JDC - Parent-Appointed Guardians for Minor Students
Parents of students may appoint a guardian to act in their stead or “in loco parentis,” for their minor children who attend District schools. A parent-appointed guardian for a District student has complete authority to make decisions related to that student’s education and participation in school related activities. Issues which the parent-appointed guardian can address or decide include, but are not limited to:
- Admission to school;
- The nature and scope of educational services the student may receive;
- Access to educational records;
- Participation in extracurricular activities;
- Participation in parent/teacher conferences;
- Medical care of the student;
- Discipline of the student; or
- Whether to receive the authorization for and/or participate in special education services
A parent-appointed guardian must meet the following criteria in order to be appointed by a parent as a guardian for a District student:
- Be a U.S. citizen or Permanent Legal Resident;
- Must reside within the boundaries of the District or be willing to provide transportation to the boundaries of the District; and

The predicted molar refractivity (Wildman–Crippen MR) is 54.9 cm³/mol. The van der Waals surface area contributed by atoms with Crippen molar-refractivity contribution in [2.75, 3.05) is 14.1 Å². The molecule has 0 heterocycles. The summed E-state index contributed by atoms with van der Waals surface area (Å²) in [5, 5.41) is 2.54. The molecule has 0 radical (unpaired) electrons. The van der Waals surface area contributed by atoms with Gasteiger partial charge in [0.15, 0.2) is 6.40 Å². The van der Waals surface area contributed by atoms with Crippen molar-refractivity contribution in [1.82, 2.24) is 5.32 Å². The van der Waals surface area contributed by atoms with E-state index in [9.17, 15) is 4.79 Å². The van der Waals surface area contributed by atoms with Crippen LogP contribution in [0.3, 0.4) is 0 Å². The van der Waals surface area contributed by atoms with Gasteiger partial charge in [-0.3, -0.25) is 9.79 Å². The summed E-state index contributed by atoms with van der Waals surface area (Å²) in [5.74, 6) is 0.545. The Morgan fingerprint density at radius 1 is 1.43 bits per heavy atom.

- Be 21 years of age or older.
To appoint a guardian for a District student, a parent must complete and present to the school where the student will attend or the Director of Student Services the attached “Affidavit of Guardianship.”
A parent may revoke his or her appointment of a guardian for a District student at any time, for any reason by delivering to the principal of the school where the student attends or the Director of Student Services a signed written statement to the effect that the appointment of the guardian is revoked. Unless revoked by the parent, the guardianship appointment by a parent shall be effective until the student reaches age 18 (or 21 in the event of the student’s eligible special education services) or unless the student is legally emancipated.
For purposes of this policy, the term “parent” means:
- Either biological or adoptive parent of a child;
- A foster parent of a child;
- A legal guardian (other than a State agency) or other person legally responsible for the child’s welfare;
- An individual acting as a parent in place of a biological or adoptive parent (including a grandparent, stepparent, or other relative) with whom the child lives; or
- A surrogate parent appointed by the school district or a juvenile court.
If more than one person is qualified to act as a parent and a biological or adoptive parent is attempting to act as the parent, the biological or adoptive parent is presumed to be the parent under this policy.
- This distinction does not apply if the biological or adoptive parent does not have legal authority to make educational decisions for the child; or
- If there is a court order or judgment of the court identifying specific person(s) who can act as the parent of a child to make educational decisions on behalf of a child.